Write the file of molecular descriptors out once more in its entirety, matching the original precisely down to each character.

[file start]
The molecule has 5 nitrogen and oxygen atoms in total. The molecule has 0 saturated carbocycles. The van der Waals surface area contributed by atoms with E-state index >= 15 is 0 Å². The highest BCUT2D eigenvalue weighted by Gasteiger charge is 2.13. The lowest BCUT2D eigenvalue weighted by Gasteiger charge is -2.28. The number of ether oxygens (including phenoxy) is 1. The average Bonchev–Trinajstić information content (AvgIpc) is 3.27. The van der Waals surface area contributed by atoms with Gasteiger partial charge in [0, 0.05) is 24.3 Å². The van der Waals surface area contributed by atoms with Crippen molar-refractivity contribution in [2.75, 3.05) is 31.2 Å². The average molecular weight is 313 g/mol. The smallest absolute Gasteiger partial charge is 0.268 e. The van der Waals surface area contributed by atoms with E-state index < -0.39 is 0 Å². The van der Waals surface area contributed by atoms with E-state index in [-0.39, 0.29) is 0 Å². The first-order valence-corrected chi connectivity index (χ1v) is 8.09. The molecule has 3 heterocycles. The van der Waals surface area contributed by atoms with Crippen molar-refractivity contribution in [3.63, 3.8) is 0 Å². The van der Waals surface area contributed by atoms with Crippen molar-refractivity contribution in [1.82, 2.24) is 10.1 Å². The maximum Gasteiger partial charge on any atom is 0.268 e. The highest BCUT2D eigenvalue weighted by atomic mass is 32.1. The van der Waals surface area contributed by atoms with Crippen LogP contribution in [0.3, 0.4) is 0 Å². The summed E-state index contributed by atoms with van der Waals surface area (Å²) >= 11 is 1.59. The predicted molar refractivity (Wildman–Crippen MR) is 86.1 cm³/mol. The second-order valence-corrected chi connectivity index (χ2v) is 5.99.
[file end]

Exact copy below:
The molecule has 5 nitrogen and oxygen atoms in total. The molecule has 0 saturated carbocycles. The van der Waals surface area contributed by atoms with E-state index >= 15 is 0 Å². The highest BCUT2D eigenvalue weighted by Gasteiger charge is 2.13. The lowest BCUT2D eigenvalue weighted by Gasteiger charge is -2.28. The number of ether oxygens (including phenoxy) is 1. The average Bonchev–Trinajstić information content (AvgIpc) is 3.27. The van der Waals surface area contributed by atoms with Gasteiger partial charge in [0, 0.05) is 24.3 Å². The van der Waals surface area contributed by atoms with Crippen molar-refractivity contribution in [2.75, 3.05) is 31.2 Å². The average molecular weight is 313 g/mol. The smallest absolute Gasteiger partial charge is 0.268 e. The van der Waals surface area contributed by atoms with E-state index < -0.39 is 0 Å². The van der Waals surface area contributed by atoms with E-state index in [-0.39, 0.29) is 0 Å². The first-order valence-corrected chi connectivity index (χ1v) is 8.09. The molecule has 3 heterocycles. The van der Waals surface area contributed by atoms with Crippen molar-refractivity contribution in [3.63, 3.8) is 0 Å². The van der Waals surface area contributed by atoms with Crippen molar-refractivity contribution in [1.82, 2.24) is 10.1 Å². The maximum Gasteiger partial charge on any atom is 0.268 e. The highest BCUT2D eigenvalue weighted by atomic mass is 32.1. The van der Waals surface area contributed by atoms with Crippen LogP contribution in [0.3, 0.4) is 0 Å². The summed E-state index contributed by atoms with van der Waals surface area (Å²) >= 11 is 1.59. The predicted molar refractivity (Wildman–Crippen MR) is 86.1 cm³/mol. The second-order valence-corrected chi connectivity index (χ2v) is 5.99.